MORTGAGES; STRUCTURED FINANCE; MEZZANINE LOANS; New York court provides
broad interpretation of "default cure" in structured finance
intercreditor agreement. Mezzanine lender takes loss.
Bank of America v. PSN, Index No. 651293/10, (N.Y. Sup. Ct. 9/15/10)
New York State Supreme Court Justice Lowe (a trial judge in the
New York system) ruled that investors who had acquired a piece of a a mezzanine
lender could not foreclose on its mezzanine lien and take Stuyvesant Town/Peter
Cooper Village (Stuyvesant Town) from its current owner and a foreclosing
mortgage lender without paying the accelerated senior loan on the property of
$3+ billion. The ruling, if upheld and followed, will add considerably to the
power of senior commercial real estate (CRE) mortgage lenders versus subordinate
"mezzanine" lenders where assets have decreased massively in value.
When the deal was formed in 2007, a consortium of investors bought
Stuyvesant Town, a, 11,200-unit Manhattan residential development, for $5.4
billion. This "top of the market" price was the highest price ever
paid for contiguous U.S. realty. Buyers financed the purchase with a $3 billion
securitized first-mortgage loan and a $1.4 billion mezzanine loan secured by the
ownership interest in the owner. The project is now said to be worth less than
$2 billion. The owner defaulted on the senior mortgage and mortgagee accelerated
the loan later that month.
Investors ("Pershing") unexpectedly responded to the
acceleration and scheduled foreclosure by buying the top $300 million slice of
the mezzanine loan for just $45 million. They then scheduled their own Uniform
Commercial Code (UCC) foreclosure sale of the equity collateral. Pershing
intended to buy at the UCC foreclosure sale and informed the press that they
planned to put Stuyvesant Town into bankruptcy prior to the scheduled mortgage
Prior to the UCC sale, the servicer for the first mortgagee sued to stop the
Pershing auction. There was an inter-creditor agreement binding the mezzanine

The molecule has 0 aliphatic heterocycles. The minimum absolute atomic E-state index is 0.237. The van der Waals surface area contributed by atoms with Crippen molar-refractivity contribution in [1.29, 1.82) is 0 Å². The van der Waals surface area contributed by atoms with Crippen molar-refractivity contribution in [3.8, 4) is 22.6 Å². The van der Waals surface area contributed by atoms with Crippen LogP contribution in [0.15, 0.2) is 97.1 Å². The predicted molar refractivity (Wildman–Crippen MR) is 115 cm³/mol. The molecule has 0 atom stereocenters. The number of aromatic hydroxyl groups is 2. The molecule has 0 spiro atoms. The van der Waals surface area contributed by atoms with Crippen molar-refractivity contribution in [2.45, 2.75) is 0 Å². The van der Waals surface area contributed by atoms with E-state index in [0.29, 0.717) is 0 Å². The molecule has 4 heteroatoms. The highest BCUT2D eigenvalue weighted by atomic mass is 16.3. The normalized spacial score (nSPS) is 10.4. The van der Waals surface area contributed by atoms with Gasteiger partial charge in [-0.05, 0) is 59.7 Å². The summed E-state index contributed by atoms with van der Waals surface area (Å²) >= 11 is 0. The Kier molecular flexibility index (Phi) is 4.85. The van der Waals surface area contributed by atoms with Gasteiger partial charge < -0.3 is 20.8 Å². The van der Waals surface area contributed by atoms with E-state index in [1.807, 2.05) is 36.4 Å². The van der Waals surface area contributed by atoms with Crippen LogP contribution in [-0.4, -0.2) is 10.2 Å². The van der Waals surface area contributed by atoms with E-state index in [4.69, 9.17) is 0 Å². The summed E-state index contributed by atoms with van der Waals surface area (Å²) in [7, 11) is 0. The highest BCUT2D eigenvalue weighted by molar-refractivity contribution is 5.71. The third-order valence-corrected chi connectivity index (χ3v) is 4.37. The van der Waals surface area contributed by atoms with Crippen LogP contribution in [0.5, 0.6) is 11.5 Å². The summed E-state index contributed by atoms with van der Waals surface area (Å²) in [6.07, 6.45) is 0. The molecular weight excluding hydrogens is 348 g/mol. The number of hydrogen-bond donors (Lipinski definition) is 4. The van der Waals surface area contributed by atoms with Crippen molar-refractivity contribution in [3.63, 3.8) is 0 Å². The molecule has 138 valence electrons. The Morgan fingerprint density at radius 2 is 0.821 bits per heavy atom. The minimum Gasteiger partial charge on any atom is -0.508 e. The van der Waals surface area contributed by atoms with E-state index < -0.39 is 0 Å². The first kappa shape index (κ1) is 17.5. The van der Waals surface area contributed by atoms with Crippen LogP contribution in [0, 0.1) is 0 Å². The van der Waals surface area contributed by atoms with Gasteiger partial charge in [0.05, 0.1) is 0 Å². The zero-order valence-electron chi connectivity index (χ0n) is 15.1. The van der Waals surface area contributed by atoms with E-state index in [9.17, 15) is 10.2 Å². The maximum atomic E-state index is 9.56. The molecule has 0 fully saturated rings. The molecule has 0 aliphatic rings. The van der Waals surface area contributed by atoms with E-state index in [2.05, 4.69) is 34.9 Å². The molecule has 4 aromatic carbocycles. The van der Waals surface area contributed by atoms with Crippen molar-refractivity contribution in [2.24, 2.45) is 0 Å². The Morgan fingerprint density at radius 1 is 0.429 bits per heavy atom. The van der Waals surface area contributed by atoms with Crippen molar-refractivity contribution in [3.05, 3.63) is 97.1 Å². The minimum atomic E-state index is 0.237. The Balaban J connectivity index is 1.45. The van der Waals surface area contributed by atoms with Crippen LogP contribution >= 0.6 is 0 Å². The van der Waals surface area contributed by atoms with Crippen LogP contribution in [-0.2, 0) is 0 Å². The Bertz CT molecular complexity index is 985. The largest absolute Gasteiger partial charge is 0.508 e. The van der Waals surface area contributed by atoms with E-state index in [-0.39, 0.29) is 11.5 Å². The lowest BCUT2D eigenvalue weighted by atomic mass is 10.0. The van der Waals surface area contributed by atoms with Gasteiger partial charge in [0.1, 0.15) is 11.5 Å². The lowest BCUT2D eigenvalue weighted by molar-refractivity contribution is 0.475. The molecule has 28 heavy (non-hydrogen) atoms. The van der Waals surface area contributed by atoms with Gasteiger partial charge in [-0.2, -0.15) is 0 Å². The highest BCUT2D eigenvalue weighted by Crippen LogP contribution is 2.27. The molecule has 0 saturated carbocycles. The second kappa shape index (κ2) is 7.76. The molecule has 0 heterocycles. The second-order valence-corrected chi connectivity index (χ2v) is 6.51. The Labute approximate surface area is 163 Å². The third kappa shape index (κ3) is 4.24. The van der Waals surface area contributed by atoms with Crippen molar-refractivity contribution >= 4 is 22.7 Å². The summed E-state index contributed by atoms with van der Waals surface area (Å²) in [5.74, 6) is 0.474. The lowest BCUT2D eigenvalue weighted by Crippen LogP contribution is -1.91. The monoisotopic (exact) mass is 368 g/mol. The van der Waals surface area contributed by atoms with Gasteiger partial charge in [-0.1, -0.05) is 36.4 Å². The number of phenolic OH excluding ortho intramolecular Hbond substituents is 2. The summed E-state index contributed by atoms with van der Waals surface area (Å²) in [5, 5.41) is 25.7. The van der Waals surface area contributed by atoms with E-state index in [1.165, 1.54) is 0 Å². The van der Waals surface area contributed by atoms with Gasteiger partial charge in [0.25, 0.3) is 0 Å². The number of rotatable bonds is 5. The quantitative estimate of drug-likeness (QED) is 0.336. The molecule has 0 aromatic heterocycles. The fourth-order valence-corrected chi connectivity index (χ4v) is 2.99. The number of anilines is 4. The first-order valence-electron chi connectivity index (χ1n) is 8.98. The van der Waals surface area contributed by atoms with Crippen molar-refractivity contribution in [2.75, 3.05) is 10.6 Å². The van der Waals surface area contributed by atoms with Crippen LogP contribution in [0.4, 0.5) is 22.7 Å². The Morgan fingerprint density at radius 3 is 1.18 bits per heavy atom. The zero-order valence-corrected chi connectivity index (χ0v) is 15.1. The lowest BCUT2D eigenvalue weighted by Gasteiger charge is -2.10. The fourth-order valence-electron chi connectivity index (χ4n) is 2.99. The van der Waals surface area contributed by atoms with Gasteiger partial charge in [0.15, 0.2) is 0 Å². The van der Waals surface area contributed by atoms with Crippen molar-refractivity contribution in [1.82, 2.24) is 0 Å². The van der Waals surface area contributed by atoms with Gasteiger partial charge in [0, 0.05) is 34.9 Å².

lender which stated, in what has been described as "industry-standard"
language, that the mezzanine lender must cure all defaults before acquiring the
property. ,Senior lender argued that this meant that the mezzanine lender must
cure the $3.7 billion accelerated claim on the senior debt. Pershing argued that
the clause applied only to amounts owed before senior loan acceleration,
The trial court agreed with CW the senior lender, concluding that the
intercreditor agreement language was "unambiguous" and that "its
plain language" required Pershing to pay the $3.7 billion due on the
accelerated loan before it acquires the ownership of the equity collateral.
Pershing and Winthrop have already appealed the decision.
Comment: In the past, parties involved in arguments over these
intercreditor agreements rarely thought it appropriate to bring them to court.
The huge differences in value at stake and the leverage enjoyed by the party
controlling a bankruptcy may lead to further litigation of this and other issue.
But this case certainly will be a powerful bargaining chip in favor of senior
lenders, assuming that it is upheld if appealed.
There always has been some question on Wall Street about the legal
position of the mezzanine lender. Nonetheless, significant mezzanine loans exist
in many deals and often have been successfully resold, as was the case here
(eight tranches). The heat's now up in the kitchen. Let's see how the mezzanine
lenders can really protect their position. It's unlikely that they'll have to
step up to these massive senior loans. But they may have to bargain for a
discounted purchase of such loans. Whether these purchases will include claims
against any guarantors will also be interesting.
Elmer F. Pierson Professorship and Professor of Law; B.A. (Yale
University); J.D. (University of California, Berkeley)